PR expert, business woman, fashion enthusiast and advocate for African Fashion Designers – Diana Opoti, based in Nairobi, Kenya, started the social media campaign “100 Days of African Fashion” on Instagram to showcase fashion by African Designers. Today is day 100.
APiF: 100 days of African Fashion – what was the objective of the campaign and are you happy with the outcome?
Diana Opoti: I recently started my Fashion PR consultancy here in Nairobi to represent fashion brands and labels looking to come into Kenya, so I was very keen to create awareness of brands from other parts of Africa. I needed to know what type of looks/brands consumers were likely to be interested in purchasing, the favorable price points as well as shift attitude and get followers to go beyond liking pictures and make inquiries to purchase. I figured if I wore so many “branded” looks it would help raise an appreciation of owning African designer made products.
Also, I noticed that because of the challenges in distribution and retail, most times we see African fashion brands, they are pictured on runways and glossy look books. Most consumers can’t relate to this, so I was keen to make brands feel accessible by showing them in an every day setting.
I would say its been a huge success – mostly one of discovery for my followers, but I believe its restored a lot of confidence in designers who’ve been questioning the success of the “I am an African brand business model”.
APiF: Did you actively select designers or did designers send you creations that you then selected for the campaign?
Diana: So during my travels (last 18 months) I built quite a selection of African brands from countries I visited (South Africa, Ghana, Nigeria, Ethiopia, Uganda and Tanzania) so I started the campaign with my own clothes but mid into this, designers started writing, requesting that I feature their brands in my campaign.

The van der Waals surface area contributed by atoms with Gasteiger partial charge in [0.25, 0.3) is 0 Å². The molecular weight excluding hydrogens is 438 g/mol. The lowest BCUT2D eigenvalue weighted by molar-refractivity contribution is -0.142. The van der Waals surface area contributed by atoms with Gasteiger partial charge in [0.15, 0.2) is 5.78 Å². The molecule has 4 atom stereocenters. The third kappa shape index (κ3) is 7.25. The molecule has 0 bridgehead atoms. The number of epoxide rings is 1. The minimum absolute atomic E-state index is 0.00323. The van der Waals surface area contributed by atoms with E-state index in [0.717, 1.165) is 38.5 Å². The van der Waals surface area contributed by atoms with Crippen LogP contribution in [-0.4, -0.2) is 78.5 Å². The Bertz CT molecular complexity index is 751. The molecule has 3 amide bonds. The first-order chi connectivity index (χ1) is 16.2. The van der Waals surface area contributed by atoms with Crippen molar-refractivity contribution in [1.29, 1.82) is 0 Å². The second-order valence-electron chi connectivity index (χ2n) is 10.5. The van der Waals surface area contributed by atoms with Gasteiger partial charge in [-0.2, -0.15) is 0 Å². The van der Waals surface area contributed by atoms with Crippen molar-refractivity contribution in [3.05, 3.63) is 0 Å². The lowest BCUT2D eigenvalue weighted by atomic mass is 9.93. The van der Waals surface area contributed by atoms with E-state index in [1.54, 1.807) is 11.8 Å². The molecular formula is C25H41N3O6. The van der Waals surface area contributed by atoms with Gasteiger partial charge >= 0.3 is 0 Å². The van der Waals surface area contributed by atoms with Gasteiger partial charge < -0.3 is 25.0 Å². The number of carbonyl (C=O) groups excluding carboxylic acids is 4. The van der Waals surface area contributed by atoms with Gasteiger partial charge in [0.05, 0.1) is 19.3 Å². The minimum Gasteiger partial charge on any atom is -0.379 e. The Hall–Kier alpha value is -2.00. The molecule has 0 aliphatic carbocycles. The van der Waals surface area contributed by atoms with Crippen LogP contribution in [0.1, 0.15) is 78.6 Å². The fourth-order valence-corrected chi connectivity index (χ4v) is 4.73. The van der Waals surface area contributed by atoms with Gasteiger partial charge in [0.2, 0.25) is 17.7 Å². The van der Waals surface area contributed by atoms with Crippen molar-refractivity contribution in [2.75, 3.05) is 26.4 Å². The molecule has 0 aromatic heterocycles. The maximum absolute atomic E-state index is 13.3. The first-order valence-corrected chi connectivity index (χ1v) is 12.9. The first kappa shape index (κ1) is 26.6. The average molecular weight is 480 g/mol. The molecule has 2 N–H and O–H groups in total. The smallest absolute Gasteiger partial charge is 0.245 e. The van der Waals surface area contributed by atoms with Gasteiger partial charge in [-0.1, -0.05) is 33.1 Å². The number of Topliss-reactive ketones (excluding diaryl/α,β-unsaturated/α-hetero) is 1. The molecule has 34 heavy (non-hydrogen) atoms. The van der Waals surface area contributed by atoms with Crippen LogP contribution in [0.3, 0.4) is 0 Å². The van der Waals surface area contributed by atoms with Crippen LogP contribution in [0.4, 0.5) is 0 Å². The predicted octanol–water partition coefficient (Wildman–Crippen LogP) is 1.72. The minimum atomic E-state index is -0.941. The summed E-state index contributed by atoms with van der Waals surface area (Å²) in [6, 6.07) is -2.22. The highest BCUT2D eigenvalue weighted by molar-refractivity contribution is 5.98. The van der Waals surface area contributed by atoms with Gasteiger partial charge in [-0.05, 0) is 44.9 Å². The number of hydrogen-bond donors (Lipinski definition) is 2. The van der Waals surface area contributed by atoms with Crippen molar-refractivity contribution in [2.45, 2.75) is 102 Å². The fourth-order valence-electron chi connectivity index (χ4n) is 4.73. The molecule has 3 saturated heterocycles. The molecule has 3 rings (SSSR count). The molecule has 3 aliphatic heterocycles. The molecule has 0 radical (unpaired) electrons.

I have been selective though – brands I feature, whether established, emerging or up new have to demonstrate a commercial positioning – and have visibility online (websites, regularly updated social platforms and open communication systems in place).
APiF: How many days upfront did you plan your outfits?
Diana: Many people ask me this. Truth be told, I dress like most normal people do, for my mood and what the day has in store for me – so more casual looks over the weekends and dressier work looks at the beginning of the week. My partner took my pictures daily – and my team updated socials daily – monitoring feedback and recording it for tallying later. This was important to allow new looks from designers and to stay completely engaged throughout the campaign.
APiF: Not living on the continent – logistically it can be challenging for customers to get their hands on the latest and coolest designs from African Designers. Do you see this changing in the near future and if yes how?
Diana: e-commerce platforms, concession stores and boutiques as well trunk shows around fashion events are all useful strategies that we can start to explore more purposefully. I’d say marketing should be prioritized to make platforms more visible.The continent already has amazing platforms selling African brands – Sapelle, Kisua, My Asho, Spree, Moonlook – we just need to push more awareness of the new collections and these sites.
APiF: I have to ask: What was one of your favorite outfits during the 100 days?
Diana: I have so many favorite looks and brands! Important to note – I own the stuff I highlighted – I invest in talent, in beautiful pieces and the promise for the business on the continent.
APiF: What are your future plans?
Diana: We have specialized campaigns we are planning like Pop-ups and Trunk Shows coming up in 2015. Following 100 days I am launching Diana Opoti’s Must-Haves which lists 6 key items for people to buy monthly. I will continue to show 1 or 2 looks weekly of selected designs. An African concession store in Nairobi is something I am keen to explore.
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